Investors to rank big pharma on disease prevention

Index of pharmaceutical companies and their policies on acces to medicines will begin in spring next year.

Institutional investors will soon be able to challenge multinational pharmaceutical companies over whether they are doing enough to fight deadly diseases such as HIV/AIDS, TB and Malaria in developing countries with the launch early next year of a top 20 ranking according to best practice.
The index, compiled by Innovest, the SRI research house in conjunction with the Netherlands-based Access to Medicine Foundation, aims to give investors an objective benchmark of the work pharmaceutical companies are doing to provide medicines that could help reduce deaths. The foundation will publish a final report this month collating input from investors, governments and non-governmental organizations on the issue, which will act as the basis for the Access to Medicine Index.
Investors running assets of about €900bn ($1.3trillion), including the Universities Superannuation Scheme, Switzerland’s Ethos Foundation, the Interfaith Centre on Corporate Responsibility and fund managers Morley, F&C and Schroders, have thrown their weight behind the project. They say the issue is both a humanitarian crisis and an investment problem. A recent joint statement declared: “There is a growing public health crisis which is apparent in developing countries. How the pharmaceutical industry responds to the access to medicine issue could impact materially on long-termshareholder value. Investors want to feel confident that company management have fully considered risks and opportunities in relation to the access to medicine issue, and have effective policies and processes for dealing with the challenges.” The Access to Medicine Foundation is supported by Aedes, the European Agency for Development and Health and the Dutch and UK governments. Its recommendations have been adopted into United Nations guidelines on the pharmaceutical sector.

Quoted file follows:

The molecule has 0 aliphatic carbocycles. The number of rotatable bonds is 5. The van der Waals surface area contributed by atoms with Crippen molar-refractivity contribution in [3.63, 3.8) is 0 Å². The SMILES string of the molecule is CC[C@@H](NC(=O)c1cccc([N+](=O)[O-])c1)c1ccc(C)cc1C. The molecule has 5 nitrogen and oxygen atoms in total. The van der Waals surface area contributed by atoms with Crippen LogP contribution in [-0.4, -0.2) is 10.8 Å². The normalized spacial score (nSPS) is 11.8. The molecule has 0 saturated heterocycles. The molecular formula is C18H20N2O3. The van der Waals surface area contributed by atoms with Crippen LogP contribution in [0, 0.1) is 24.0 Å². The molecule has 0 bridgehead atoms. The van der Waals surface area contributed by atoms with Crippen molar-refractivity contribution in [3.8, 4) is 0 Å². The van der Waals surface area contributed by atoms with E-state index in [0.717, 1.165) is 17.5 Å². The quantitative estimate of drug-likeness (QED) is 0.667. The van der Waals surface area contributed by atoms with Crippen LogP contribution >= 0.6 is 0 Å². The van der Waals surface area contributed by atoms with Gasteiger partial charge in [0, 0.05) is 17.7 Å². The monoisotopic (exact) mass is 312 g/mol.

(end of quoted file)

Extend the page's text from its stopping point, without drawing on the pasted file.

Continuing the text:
Martijn van Rijnsoever, a spokesperson at the foundation, said: “The index will be aspirational but attainable. It’s designed to rank pharmaceutical companies on a best-in-class basis and give investors, governments and NGO’s a factual basis upon which to engage with companies like GSK, Novartis and Pfizer.”
A report published in June this year by Pharma Futures, a lobby group convened by ABP, USS and the Ohio Public Employees Retirement System, was critical of the pharmaceutical industry’s failure to produce new drugs to fight diseases and deal with reputational issues in developing countries. HIV/AIDS has become the leading cause of premature death in sub-Saharan Africa, and the fourth largest killer worldwide. TB and malaria are also significant health burdens in developing countries.
Link to Acces to Medecine Foundation